Student Blog: Resources For Music Students

These are the things I have found online throughout my studies that have helped me with my classes!

Student Blog: Resources For Music Students
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Student Blog: Resources For Music Students Hello!

Whether you are about to start your journey at a music school, or you are close to graduating, it is always helpful to have resources to help you. Throughout my time at school, I have been recommended some great websites and books by my teachers. Here are some of the resources that have helped me the most!

The IMSLP is a digital library full of public domain scores. You can browse works by different categories, such as time period or nationality. I have used this website to pick out pieces for my piano class, and it has helped me learn about different composers that I might have otherwise never heard of.

If you have a piano class where you have a lot of freedom regarding your repertoire choices, take a look around this website! There are a ton of of works on this website, making it easy to find a piece that fits your needs.

Method Books

On the above website, you can not only find scores, but also books full of exercises to strengthen your technique. My favorite has been Hanon's The Virtuoso Pianist. It contains 60 exercises meant to improve the strength of your hands, wrists, and individual fingers.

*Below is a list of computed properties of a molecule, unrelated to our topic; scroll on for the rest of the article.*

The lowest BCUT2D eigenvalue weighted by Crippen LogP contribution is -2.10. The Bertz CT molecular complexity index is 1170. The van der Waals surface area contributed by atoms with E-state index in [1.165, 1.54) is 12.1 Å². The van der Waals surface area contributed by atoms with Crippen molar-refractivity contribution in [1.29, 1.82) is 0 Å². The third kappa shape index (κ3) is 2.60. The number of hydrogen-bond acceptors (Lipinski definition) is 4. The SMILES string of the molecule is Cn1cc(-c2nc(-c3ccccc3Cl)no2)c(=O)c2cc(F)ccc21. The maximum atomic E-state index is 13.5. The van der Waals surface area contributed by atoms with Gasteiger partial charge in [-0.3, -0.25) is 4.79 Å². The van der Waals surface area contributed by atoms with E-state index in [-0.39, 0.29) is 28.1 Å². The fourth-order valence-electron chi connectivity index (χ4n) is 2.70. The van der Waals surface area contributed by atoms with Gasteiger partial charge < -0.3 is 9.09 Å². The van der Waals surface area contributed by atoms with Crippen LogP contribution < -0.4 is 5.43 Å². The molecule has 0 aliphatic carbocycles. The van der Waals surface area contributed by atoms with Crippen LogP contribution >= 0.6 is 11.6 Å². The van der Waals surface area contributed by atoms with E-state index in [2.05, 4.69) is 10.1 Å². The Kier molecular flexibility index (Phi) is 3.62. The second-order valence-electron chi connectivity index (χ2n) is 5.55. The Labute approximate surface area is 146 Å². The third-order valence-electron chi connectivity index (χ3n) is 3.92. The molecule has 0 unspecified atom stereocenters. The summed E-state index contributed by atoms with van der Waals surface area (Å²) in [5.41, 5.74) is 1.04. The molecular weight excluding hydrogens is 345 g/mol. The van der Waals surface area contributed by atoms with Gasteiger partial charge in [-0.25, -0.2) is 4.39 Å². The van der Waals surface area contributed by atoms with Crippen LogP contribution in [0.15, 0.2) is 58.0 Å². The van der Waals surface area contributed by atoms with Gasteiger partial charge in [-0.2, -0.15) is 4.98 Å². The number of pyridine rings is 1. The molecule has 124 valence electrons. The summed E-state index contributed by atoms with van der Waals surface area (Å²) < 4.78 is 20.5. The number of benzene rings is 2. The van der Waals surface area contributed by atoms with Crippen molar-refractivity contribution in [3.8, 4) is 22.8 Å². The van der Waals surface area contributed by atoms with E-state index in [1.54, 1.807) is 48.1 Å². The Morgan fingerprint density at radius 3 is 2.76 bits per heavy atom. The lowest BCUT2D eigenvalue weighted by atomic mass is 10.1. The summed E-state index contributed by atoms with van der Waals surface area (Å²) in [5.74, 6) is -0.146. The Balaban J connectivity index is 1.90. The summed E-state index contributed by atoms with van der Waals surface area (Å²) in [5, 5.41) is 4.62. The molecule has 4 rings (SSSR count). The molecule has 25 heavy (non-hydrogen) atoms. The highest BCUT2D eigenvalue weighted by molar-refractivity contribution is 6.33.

A fun thing about practicing music is coming up with warm-ups. You should be warming up each day before practicing, and there is an endless amount of exercises you can use. As a beginner, I like referencing Hanon's book when I'm at the piano; the exercises are pretty fun to learn, and they help to "wake up" my hands before starting to practice.

Student Blog: Resources For Music Students

This website has been a life-saver for me from the beginning. A lot of my peers took music theory in high school, but I went into college with little knowledge about the subject. helped me get familiar with different keys and chords by using their calculators.

Of course, you should not heavily rely on this website; you should aim to memorize these concepts eventually. Still, the calculators on this website are helpful for checking your work - to make sure you are working in the right key, identifying the right scale, or constructing a chord correctly.

If you are starting a music theory class and you don't have much experience with the subject, play around with this website. Besides calculators, there are also exercises on there that you can customize and use to test your knowledge. Eventually, you will be able to identify the patterns and rules used in music theory, such as the construction of different scales, or the order of sharps and flats.

Social Media!

If you want to find the perfect pieces to learn for the semester on your main instrument, social media is a great way find some works that suit you! I'm lucky in that I have been given the freedom each semester in regards to selecting repertoire. Instagram has been the perfect place for me to find up-and-coming composers. Once you find one, give them a follow, then look at who they follow, and so on. There are so many unique composition styles to explore, and this is a great way to learn more about them!

If you have any free time before or during the semester, I would recommend browsing through some of these resources. They have been useful for helping me through my classes, but they're also just a lot of fun to play around with. I hope you all have a good end to your semesters, and your future classes!


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